A partnership is an unincorporated business owned and operated by two or more individuals.
In a partnership, all profits and losses pass through to partners and are reported on their individual tax returns. The partnership is not considered a separate entity for tax purposes and, as such, is not taxed. As a rule, partners share liability for all debts of the partnership and the outcome of its actions.
There are three main types of partnership business structures. In a general partnership, all labor, profits and liabilities are normally shared equally among partners; if a different arrangement is desired, the details should be documented in a legally-binding agreement signed by all partners. A limited partnership can protect the private assets of partners and restrict partner input on business decisions. A joint venture is a special-purpose temporary version of the general partnership.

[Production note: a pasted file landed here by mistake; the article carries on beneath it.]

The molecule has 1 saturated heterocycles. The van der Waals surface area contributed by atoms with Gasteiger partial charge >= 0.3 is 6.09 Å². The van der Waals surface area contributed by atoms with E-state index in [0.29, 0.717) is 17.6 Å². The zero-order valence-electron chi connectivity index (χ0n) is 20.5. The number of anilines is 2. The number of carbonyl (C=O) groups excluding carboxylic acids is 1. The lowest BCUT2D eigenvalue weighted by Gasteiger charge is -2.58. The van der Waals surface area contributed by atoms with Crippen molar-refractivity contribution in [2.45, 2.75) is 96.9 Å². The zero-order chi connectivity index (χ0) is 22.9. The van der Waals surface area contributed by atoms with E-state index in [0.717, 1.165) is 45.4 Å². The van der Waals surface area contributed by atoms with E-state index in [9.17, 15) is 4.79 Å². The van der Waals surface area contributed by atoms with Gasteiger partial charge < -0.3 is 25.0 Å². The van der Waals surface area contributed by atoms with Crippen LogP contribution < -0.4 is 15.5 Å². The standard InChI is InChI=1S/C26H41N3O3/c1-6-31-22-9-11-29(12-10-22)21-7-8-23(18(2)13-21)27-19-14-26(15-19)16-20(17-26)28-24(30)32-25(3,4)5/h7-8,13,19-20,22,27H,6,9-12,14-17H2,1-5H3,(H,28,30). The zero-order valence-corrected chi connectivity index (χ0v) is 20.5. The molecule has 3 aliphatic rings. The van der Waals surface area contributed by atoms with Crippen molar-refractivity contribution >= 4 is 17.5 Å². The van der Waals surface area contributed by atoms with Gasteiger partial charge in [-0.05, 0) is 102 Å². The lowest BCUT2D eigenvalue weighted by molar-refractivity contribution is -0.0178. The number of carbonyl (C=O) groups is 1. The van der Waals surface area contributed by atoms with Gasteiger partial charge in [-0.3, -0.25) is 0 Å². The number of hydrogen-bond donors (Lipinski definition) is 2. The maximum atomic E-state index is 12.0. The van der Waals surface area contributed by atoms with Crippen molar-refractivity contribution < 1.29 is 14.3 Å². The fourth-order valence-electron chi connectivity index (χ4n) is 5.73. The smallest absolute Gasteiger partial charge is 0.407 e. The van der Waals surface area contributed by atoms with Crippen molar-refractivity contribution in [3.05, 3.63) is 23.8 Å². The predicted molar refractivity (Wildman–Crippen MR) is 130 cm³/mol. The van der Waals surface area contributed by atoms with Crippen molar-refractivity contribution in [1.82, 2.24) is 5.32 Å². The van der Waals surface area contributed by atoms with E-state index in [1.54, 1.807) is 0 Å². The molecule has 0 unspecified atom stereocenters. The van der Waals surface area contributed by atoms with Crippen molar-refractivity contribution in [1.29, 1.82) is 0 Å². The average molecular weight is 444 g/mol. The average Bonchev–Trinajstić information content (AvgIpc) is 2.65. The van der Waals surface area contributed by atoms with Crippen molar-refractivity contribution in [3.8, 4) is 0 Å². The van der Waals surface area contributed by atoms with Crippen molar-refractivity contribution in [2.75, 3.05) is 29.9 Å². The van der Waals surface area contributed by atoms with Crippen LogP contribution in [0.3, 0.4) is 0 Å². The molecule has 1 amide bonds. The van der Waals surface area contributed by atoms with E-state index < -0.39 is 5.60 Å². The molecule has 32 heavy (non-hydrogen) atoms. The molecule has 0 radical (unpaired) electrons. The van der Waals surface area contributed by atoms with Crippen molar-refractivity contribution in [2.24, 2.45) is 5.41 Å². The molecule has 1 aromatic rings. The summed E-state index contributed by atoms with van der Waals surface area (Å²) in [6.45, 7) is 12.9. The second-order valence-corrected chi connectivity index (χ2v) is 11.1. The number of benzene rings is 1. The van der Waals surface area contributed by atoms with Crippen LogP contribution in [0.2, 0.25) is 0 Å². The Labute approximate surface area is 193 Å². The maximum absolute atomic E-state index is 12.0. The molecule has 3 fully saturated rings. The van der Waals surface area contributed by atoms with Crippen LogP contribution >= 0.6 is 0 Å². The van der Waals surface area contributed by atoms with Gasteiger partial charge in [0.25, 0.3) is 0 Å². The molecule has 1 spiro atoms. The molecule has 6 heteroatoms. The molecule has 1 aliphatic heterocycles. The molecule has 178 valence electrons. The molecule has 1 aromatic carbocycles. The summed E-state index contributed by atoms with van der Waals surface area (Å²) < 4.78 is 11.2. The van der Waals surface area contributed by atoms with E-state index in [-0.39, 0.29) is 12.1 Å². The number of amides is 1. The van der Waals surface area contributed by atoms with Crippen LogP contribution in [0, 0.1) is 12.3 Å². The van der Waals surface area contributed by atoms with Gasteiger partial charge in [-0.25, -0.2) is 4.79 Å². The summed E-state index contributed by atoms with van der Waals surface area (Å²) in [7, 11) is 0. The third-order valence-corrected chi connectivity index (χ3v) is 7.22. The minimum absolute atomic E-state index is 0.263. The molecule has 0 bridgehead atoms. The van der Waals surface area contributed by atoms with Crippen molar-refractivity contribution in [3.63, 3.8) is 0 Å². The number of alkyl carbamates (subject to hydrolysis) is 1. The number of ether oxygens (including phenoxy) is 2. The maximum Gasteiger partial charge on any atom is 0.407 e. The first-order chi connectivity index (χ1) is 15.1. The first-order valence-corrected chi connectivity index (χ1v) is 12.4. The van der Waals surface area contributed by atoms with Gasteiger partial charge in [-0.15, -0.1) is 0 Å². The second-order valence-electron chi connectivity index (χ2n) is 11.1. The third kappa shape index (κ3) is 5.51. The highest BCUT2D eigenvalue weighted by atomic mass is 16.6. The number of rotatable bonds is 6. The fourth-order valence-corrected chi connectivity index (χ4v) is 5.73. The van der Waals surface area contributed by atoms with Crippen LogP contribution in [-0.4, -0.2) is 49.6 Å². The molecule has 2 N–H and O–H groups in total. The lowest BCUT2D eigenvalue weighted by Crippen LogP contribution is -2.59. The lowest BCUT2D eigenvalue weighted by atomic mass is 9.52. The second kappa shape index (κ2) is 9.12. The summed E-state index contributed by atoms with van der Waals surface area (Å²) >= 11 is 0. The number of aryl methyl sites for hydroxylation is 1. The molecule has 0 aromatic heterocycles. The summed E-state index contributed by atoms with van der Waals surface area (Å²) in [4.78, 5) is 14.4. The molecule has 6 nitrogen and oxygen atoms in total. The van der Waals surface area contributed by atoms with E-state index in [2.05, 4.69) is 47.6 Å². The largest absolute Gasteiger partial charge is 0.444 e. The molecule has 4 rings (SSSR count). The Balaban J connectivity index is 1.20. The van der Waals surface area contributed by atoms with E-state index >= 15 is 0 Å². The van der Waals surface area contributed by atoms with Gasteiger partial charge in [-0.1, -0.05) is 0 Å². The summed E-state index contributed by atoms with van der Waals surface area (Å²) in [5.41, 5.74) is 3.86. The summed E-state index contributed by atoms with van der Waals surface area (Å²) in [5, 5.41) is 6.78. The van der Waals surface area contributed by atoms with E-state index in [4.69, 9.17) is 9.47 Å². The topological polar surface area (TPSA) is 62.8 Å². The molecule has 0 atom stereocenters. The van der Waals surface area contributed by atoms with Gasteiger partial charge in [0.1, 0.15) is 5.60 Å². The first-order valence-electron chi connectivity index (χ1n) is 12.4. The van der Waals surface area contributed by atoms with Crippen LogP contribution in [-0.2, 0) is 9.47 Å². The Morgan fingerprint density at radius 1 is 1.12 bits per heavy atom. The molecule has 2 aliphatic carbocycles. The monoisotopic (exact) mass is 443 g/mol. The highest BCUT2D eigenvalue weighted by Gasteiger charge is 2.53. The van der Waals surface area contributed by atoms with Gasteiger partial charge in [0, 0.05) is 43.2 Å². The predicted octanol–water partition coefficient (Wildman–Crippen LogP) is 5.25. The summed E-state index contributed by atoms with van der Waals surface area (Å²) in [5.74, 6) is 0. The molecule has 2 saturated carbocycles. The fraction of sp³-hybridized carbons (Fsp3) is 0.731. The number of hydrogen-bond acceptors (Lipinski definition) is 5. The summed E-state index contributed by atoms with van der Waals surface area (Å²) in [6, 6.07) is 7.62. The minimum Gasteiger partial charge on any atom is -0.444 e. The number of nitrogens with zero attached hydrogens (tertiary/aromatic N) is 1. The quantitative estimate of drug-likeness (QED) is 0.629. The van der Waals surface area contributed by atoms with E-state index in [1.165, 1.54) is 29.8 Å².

The U.S. Small Business Administration strongly recommends that partnerships draft agreements whose stipulations should include:
- How profits, labor and liabilities will be divided among partners.
- How future business decisions will be made.
- How disputes will be resolved.
- How partners will be brought in or bought out.
- How the partnership will be dissolved.